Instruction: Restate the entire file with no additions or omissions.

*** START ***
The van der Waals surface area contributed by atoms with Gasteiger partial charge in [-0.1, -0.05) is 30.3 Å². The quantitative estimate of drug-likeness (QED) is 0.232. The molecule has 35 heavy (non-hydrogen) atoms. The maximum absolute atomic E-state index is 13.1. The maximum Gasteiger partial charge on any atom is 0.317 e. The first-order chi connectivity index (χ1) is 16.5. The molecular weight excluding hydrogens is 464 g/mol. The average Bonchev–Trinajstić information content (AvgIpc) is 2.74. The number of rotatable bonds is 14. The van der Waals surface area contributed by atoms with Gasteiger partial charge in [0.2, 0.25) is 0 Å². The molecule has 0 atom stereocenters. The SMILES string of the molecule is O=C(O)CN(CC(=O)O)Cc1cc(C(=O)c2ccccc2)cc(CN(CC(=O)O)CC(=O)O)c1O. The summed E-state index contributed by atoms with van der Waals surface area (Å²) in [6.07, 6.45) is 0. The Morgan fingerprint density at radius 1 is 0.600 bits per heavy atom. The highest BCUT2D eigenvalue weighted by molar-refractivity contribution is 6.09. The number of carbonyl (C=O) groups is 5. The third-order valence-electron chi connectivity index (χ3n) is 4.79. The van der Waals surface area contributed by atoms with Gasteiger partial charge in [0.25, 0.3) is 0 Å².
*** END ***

The van der Waals surface area contributed by atoms with Gasteiger partial charge in [-0.1, -0.05) is 30.3 Å². The quantitative estimate of drug-likeness (QED) is 0.232. The molecule has 35 heavy (non-hydrogen) atoms. The maximum absolute atomic E-state index is 13.1. The maximum Gasteiger partial charge on any atom is 0.317 e. The first-order chi connectivity index (χ1) is 16.5. The molecular weight excluding hydrogens is 464 g/mol. The average Bonchev–Trinajstić information content (AvgIpc) is 2.74. The number of rotatable bonds is 14. The van der Waals surface area contributed by atoms with Gasteiger partial charge in [0.2, 0.25) is 0 Å². The molecule has 0 atom stereocenters. The SMILES string of the molecule is O=C(O)CN(CC(=O)O)Cc1cc(C(=O)c2ccccc2)cc(CN(CC(=O)O)CC(=O)O)c1O. The summed E-state index contributed by atoms with van der Waals surface area (Å²) in [6.07, 6.45) is 0. The Morgan fingerprint density at radius 1 is 0.600 bits per heavy atom. The highest BCUT2D eigenvalue weighted by molar-refractivity contribution is 6.09. The number of carbonyl (C=O) groups is 5. The third-order valence-electron chi connectivity index (χ3n) is 4.79. The van der Waals surface area contributed by atoms with Gasteiger partial charge in [0.25, 0.3) is 0 Å².